Among Twenty Snowy Mountains.
Big-bellied ogres curled up in the sunlight
repel the terrors of the night.
Crossing a single bridge into a village
shall far out pass the power of human telling
of any misery in the sound of the wind
when disappointment, grief and fear are gone
in a repetitiousness of men and flies
grant heaven’s joy to me, O bright heaven’s sun.
Yet (in) the absence of the imagination
days of man are like grass as the wind passes over, it goes.
They were those that would have wept to step barefoot into reality
when in strange and awful strife met together, death and life.
They were those from the wilderness of stars that had expected more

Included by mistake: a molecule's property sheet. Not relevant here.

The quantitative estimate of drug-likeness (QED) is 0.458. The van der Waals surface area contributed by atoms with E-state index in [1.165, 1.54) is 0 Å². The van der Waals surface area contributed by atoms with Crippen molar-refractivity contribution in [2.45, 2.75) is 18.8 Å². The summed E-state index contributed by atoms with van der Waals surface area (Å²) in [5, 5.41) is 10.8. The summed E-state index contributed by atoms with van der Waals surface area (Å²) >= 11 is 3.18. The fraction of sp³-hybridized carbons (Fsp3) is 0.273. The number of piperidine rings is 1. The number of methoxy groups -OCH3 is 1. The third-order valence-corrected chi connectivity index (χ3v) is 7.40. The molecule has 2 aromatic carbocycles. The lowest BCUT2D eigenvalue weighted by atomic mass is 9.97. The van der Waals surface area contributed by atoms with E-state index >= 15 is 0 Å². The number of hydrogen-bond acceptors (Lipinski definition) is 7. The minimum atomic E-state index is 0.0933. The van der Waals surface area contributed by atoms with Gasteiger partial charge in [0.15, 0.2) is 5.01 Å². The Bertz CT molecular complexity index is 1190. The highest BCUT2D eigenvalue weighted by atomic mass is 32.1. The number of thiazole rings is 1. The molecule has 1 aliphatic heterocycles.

and their glad hearts with holy rapture burn(ed).
The leaf that has fallen from the branches of the forsythia
tell(s) the world the good news story.
At the edge of the shadow
awake and rise from the dead.
I know no magic trees, no balmy boughs
by whom the work of truth is done.
And I reach to the shore of the sea,
grant us to live, from death set free
the luscious and impeccable fruit of life;
the stars shine only in darkness.
The honey of heaven, may or may not come
when life away is flying.
Lines from Wallace Stevens ‘The Palm at the End of the Mind’ and ‘Collected Poems’
and from early 19th century and earlier, ‘Hymns – Old and New ed. by Kevin Mayhew et al.